Over the last few days, there has been a well-chronicled fuss over budget vetoes. But the basic question all of us should ask is, why? At the end of the day, for me it has all been about two principles:
1. In a state that constitutionally requires a balanced budget and therefore doesn't allow deficit spending should we immediately pay off an illegal deficit that by law shouldn't exist when we have the means to do so or put other spending ahead of it? And if we don't, what sort of precedent do we set for a legislative body 50 years from now in adhering to the balanced budget requirement our founding fathers put in place?
2. When is enough enough in spending money we don't have? This so-called "Maybank Money" is $90 million we hope will materialize, but because there are no guarantees, we felt we needed to build in some cushion space if it was going to be paying for core functions of government.
We certainly had other much larger differences. For example, our budget proposed growth in government of 1 percent, while this one proposed growing government by 6.6 percent. Our budget incorporated substantial savings from restructuring; this one proposed very little restructuring and spends $315 million more than is projected to come in on a recurring basis which creates an immediate budget hole next year.
But politics is about compromise, so in our vetoes we elected to limit our focus to the two things we thought mattered most. We offered vetoes covering 1 percent of the entire budget that would have extinguished the remaining unconstitutional $16 million deficit - and left a $20 million cushion in the $90 million of "Maybank Money" to ensure that agencies such as DSS actually receive the funds promised. We offered 106 vetoes in essence, 106 chances to recognize at least a dollar of waste in a $5.3 billion budget. The House didn't find a single dollar. So, the following day, I carried a couple of pigs upstairs as a light-hearted way of saying, "Wait a minute, there is plenty of money for pork projects for individual members districts, but no way to carve out any savings to pay off the deficit?"
Trying to change anything in the political process means you're going to lose some fights, and we lost on both of these principles. It's time to move on, but the fuss surrounding them raised, for many, a bigger question the belief that these overturned vetoes had less to do with the vetoes themselves than with making a statement about who is in charge of the budget process in South Carolina. Clearly, we recognize that to be the General Assembly, but whether the executive branch has a hand in the process is important for all of us to think about, because the ultimate measure of any government is what it spends.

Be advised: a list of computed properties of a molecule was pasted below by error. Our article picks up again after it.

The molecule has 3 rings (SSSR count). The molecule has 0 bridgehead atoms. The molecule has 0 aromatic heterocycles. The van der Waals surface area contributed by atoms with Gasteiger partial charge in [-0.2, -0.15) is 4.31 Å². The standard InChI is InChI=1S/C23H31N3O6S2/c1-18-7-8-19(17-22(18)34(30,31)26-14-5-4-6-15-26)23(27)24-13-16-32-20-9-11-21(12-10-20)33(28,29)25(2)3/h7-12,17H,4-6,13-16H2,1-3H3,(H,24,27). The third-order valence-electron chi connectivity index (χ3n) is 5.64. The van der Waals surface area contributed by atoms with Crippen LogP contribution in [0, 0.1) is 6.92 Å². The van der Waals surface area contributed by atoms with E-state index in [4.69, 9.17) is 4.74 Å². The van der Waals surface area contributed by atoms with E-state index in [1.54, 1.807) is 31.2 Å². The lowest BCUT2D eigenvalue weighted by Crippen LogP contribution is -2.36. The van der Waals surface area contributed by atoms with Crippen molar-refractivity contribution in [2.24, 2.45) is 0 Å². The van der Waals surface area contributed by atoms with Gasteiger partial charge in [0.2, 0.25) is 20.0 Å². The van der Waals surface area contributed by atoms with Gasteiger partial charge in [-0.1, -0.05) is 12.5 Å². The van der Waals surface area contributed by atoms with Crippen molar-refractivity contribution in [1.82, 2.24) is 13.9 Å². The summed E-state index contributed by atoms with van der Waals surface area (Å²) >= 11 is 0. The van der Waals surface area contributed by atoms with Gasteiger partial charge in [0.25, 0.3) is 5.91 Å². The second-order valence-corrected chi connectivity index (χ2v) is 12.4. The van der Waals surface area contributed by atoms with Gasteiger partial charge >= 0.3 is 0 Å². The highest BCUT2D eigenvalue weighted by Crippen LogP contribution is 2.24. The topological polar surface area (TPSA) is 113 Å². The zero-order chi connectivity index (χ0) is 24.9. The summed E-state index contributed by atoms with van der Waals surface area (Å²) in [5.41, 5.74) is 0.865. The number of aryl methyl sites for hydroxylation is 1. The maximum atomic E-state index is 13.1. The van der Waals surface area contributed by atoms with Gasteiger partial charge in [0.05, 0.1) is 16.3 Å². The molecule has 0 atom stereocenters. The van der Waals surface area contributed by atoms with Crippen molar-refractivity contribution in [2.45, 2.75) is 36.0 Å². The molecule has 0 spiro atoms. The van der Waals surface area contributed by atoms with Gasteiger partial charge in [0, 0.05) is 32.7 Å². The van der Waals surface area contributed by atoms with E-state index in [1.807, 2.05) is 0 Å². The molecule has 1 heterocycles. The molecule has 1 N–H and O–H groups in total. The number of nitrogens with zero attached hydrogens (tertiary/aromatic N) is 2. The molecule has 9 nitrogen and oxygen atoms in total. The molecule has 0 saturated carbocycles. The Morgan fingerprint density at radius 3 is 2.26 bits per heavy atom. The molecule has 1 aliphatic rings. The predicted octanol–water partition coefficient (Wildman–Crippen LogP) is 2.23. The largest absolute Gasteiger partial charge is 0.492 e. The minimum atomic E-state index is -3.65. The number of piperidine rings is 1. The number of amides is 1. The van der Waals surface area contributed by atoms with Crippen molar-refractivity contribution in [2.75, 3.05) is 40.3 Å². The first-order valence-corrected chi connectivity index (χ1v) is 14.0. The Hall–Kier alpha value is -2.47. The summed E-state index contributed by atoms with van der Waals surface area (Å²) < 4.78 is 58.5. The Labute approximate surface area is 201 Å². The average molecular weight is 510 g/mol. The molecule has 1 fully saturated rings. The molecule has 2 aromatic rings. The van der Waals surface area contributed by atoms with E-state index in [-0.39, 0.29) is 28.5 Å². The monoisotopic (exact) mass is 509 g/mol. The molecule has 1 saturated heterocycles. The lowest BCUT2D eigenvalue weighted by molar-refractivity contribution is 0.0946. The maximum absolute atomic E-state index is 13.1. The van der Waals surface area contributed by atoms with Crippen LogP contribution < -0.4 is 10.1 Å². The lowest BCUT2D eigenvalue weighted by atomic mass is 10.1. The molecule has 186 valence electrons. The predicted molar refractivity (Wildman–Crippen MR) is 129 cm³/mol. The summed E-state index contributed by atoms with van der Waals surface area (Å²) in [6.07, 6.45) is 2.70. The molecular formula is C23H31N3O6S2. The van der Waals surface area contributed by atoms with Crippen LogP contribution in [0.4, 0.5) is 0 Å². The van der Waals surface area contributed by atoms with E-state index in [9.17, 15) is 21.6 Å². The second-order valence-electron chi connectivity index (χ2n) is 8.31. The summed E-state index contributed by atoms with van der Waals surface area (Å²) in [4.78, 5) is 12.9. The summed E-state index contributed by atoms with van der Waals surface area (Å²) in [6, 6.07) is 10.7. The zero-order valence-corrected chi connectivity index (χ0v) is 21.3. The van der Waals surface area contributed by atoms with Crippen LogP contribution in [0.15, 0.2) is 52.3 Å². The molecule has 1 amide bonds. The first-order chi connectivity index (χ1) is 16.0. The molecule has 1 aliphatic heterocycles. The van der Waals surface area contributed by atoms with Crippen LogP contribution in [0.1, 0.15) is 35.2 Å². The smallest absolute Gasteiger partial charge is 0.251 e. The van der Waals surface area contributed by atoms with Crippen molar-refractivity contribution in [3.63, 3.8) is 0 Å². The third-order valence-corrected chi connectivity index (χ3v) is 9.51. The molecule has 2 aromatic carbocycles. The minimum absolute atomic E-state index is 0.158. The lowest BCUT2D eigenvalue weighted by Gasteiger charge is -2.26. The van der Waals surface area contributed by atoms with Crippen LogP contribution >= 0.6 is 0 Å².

In our state, the governor's office historically has not had much involvement in the budget. That's been the Legislature's "sandbox." While the legislative body is for the most part composed of very competent people, each member is elected to represent one district one part of our state. For more than 200 years, governors didn't even produce an executive budget until Carroll Campbell began the process a little more than 10 years ago, yet the governor's office brings with it a unique statewide perspective that Gov. Campbell believed was key to the budget process. Regardless of how much a representative loves this state, if elected to represent one district and given the choice between something in that district or something better for the state but 100 miles away guess which one many believe they are required to pick?
It is precisely for this reason that we need the executive branch to nudge and challenge the General Assembly to go just a bit further when dealing with principles as significant as the ones we laid out in our budget vetoes. That's not a crisis and that's not an offense. That's something we should celebrate, and two great things came out of this whole fuss.
One, there were some heroes in both the House and Senate who stood up for these simple ideas and from little beginnings big things can grow that ultimately begin to change the way things are done in Columbia. If you get the chance, I'd ask you to thank people such as Greg Ryberg, Greg Gregory, Harry Stille, Glenn McConnell, Herb Kirsh, or Ben Hagood. Second, sand is always going to fly when you get in someone else's sandbox. For a while it may get messy, but in the end you can build a far better sand castle with two hands rather than one.
So it also goes, I think, with South Carolina's budgeting practices. Time will tell. In the meantime I plan to keep on digging.
(Editor's note: The writer is governor of South Carolina.)